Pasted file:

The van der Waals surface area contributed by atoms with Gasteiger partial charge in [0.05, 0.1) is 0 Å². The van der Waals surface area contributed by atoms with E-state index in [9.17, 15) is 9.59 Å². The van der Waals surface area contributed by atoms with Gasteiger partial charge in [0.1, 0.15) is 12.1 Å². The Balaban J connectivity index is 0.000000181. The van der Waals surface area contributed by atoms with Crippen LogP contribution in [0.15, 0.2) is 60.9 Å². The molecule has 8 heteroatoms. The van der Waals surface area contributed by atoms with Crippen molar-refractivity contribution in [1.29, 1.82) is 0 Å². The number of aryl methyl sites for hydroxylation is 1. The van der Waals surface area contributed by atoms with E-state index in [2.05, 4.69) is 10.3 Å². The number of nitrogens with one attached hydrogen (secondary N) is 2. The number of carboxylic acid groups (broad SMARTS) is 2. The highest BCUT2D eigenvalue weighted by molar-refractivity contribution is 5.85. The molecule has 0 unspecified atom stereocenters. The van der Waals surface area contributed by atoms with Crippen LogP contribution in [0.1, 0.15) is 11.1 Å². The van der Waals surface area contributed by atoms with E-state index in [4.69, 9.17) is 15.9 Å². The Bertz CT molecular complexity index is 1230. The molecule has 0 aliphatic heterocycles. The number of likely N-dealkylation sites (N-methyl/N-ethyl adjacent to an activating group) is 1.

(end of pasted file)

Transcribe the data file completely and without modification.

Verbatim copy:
The van der Waals surface area contributed by atoms with Gasteiger partial charge in [0.05, 0.1) is 0 Å². The van der Waals surface area contributed by atoms with E-state index in [9.17, 15) is 9.59 Å². The van der Waals surface area contributed by atoms with Gasteiger partial charge in [0.1, 0.15) is 12.1 Å². The Balaban J connectivity index is 0.000000181. The van der Waals surface area contributed by atoms with Crippen LogP contribution in [0.15, 0.2) is 60.9 Å². The molecule has 8 heteroatoms. The van der Waals surface area contributed by atoms with Crippen molar-refractivity contribution in [1.29, 1.82) is 0 Å². The number of aryl methyl sites for hydroxylation is 1. The van der Waals surface area contributed by atoms with E-state index in [2.05, 4.69) is 10.3 Å². The number of nitrogens with one attached hydrogen (secondary N) is 2. The number of carboxylic acid groups (broad SMARTS) is 2. The highest BCUT2D eigenvalue weighted by molar-refractivity contribution is 5.85. The molecule has 0 unspecified atom stereocenters. The van der Waals surface area contributed by atoms with Crippen LogP contribution in [0.1, 0.15) is 11.1 Å². The van der Waals surface area contributed by atoms with E-state index in [4.69, 9.17) is 15.9 Å². The Bertz CT molecular complexity index is 1230. The molecule has 0 aliphatic heterocycles. The number of likely N-dealkylation sites (N-methyl/N-ethyl adjacent to an activating group) is 1.